Working with President Kagame on the reforms were Donald Kaberuka, former president of the African Development Bank; Carlos Lopes, former executive secretary of United Nations Economic Commission for Africa and Cristina Duarte, former minister for finance and planning of Cape Verde.

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Other members were Strive Masiyiwa, executive chair of Econet Wireless; Tito Mboweni, former governor of the South African Reserve Bank; Amina J. Mohammed, Minister for Environment of Nigeria; Mariam Mahamat Nour, Minister for Economy, Planning and International Co-operation of Chad and Vera Songwe, regional director for West and Central Africa at the International Finance Corporation.

The team, however, said the key problem facing the AU was lack of implementation of resolutions and reforms that have been put forward over time.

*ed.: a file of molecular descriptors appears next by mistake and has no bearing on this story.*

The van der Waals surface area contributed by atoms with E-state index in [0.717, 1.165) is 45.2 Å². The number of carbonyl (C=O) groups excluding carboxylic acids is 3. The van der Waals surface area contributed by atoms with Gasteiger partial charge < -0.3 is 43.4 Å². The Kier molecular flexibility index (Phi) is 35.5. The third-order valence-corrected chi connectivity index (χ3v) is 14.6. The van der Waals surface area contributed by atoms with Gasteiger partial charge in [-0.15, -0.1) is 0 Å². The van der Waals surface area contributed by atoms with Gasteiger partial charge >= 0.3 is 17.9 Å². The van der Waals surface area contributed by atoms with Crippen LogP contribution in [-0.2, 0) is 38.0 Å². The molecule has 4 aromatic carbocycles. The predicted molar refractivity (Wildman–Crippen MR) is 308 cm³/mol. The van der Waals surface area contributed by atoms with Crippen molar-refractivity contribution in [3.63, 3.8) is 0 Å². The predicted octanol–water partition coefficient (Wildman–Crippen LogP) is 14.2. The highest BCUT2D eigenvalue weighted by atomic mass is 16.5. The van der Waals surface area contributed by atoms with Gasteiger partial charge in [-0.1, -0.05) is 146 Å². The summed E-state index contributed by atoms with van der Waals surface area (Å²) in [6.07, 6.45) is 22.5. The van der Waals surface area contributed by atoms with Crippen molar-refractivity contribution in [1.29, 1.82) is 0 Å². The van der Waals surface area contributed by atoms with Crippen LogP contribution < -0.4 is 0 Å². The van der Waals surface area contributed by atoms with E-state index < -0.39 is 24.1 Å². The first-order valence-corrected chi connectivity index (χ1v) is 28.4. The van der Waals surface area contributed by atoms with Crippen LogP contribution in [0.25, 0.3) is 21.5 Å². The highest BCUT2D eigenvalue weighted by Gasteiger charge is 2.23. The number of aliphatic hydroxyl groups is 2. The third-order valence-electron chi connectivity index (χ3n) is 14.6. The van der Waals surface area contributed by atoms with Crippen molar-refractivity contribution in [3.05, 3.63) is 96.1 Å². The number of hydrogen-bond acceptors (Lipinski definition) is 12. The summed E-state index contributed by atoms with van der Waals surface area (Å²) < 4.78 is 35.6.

“The Assembly has adopted more than 1,500 resolutions. Yet there is no easy way to determine how many of those have actually been implemented. By not following up to ensure that our decisions are implemented, we are effectively saying that they don’t matter. As a result, we have a dysfunctional organisation with limited credibility among member states, global partners and citizens alike,” President Kagame told the summit.

He warned that the reform agenda will come to nothing unless member states resolve to do things differently and take responsibility and ownership of the key changes, adding that, the reforms would require re-evaluation of the AU Commission’s structure to establish the right staffing levels needed to deliver on mandates and an audit of red tape and bottlenecks that impede effectiveness.